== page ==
Your Attribution Model Sucks. And It’s No Big Deal.

Your Attribution Model Sucks. And It’s No Big Deal.

While on my high school newspaper, I learned about the 5 Ws – Who, What, When, Where, and Why.

Organizations want these answers too. They imagine we consultants have a magic attribution wand we wave. Suddenly we know everything about everyone who interacts with them online. But perfect, even really good, attribution is almost impossible to achieve.

Little girl with a magic wand, waving it in front of a computer.
You can’t wave a magic wand to get attribution!

Here’s an example from my own life.

  • I listen to Leah Pica’s podcast on a regular basis. I’m always months behind. In June I listened to a Podcast where she mentioned the DA Hub (a digital analytics conference).
  • I remembered that someone was discussing the DA Hub in Measure Slack a few days earlier. I look to Measure Slack all the time for industry information.
  • In Trello, I made a card called “Look into DA Hub” on my “List o’ Stuff to do when you have a free five minutes.”
  • About a week later, I Googled DA Hub, went to the website, and joined the mailing list to get more information.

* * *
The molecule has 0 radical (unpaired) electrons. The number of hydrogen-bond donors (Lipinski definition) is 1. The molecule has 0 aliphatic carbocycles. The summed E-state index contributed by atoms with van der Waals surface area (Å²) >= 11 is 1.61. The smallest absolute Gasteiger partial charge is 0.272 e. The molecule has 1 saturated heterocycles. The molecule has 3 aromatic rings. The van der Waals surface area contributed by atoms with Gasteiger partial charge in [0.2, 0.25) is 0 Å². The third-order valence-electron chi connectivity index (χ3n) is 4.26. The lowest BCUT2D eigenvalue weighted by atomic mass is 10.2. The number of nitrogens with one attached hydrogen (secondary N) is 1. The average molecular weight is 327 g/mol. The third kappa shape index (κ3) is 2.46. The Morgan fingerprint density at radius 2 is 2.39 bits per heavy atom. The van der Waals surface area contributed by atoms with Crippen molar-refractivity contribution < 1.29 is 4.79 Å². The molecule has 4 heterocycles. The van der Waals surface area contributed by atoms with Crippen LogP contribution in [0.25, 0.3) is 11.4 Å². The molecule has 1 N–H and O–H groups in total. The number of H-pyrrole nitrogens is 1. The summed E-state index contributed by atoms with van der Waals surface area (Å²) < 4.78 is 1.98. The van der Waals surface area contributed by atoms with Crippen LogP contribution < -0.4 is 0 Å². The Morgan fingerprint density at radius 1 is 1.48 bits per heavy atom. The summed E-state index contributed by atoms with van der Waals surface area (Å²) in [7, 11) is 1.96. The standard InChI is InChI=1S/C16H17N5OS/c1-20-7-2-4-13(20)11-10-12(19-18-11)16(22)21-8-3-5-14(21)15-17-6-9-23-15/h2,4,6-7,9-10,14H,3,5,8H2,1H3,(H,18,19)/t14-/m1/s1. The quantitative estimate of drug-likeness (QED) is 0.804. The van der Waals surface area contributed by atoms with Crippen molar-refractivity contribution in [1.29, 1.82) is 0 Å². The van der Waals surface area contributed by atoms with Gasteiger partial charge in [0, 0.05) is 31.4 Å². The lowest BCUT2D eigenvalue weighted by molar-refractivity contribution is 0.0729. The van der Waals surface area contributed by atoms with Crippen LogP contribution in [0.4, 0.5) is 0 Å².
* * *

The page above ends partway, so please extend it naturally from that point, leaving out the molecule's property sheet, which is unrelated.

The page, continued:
So let’s recap. Leah Pica mentioned the DA Hub on a podcast. Two months later, I listened to it. A week later, I Googled the DA Hub, and signed up for their mailing list. So  there was a good four months in between Leah discussing the DA Hub to the point where I signed up for the mailing list.

I know my story is anecdotal, but it demonstrates that folks go about their world in all sorts of different ways.

I expect that the folks who run the DA Hub do a bang-up job with their tracking. They are digital analysts, after all.

Yet chances are they have no idea what my “conversion journey” is. At best, they may know I typed “DA Hub” into Google. But that was the least interesting part of the journey. Leah got me there, with an assist from Measure Slack.

If DA Hub only used  website data, the forces that drive conversion would never be credited. The data alone would conclude she doesn’t have influence. And the data would be dead wrong.

Which leads to an unpopular option: work on attribution, use data, but don’t be fanatical. Don’t spend more time and money tracking than doing what you actually do.  Go ahead, add UTM codes. Develop a level of governance around them. Do your best to track those channels you spend a lot of time and money.

But understand, your data is just a small piece of a big puzzle. Don’t beat yourself up because you have a few unattributed conversions. The bulk of your ad-tech may be downright wrong. Don’t bet the bank on it. Don’t ignore industry leaders, best practices, and word-of-mouth, just because you can’t put UTM codes at the end of them.

Make the best decisions you can with the information you have.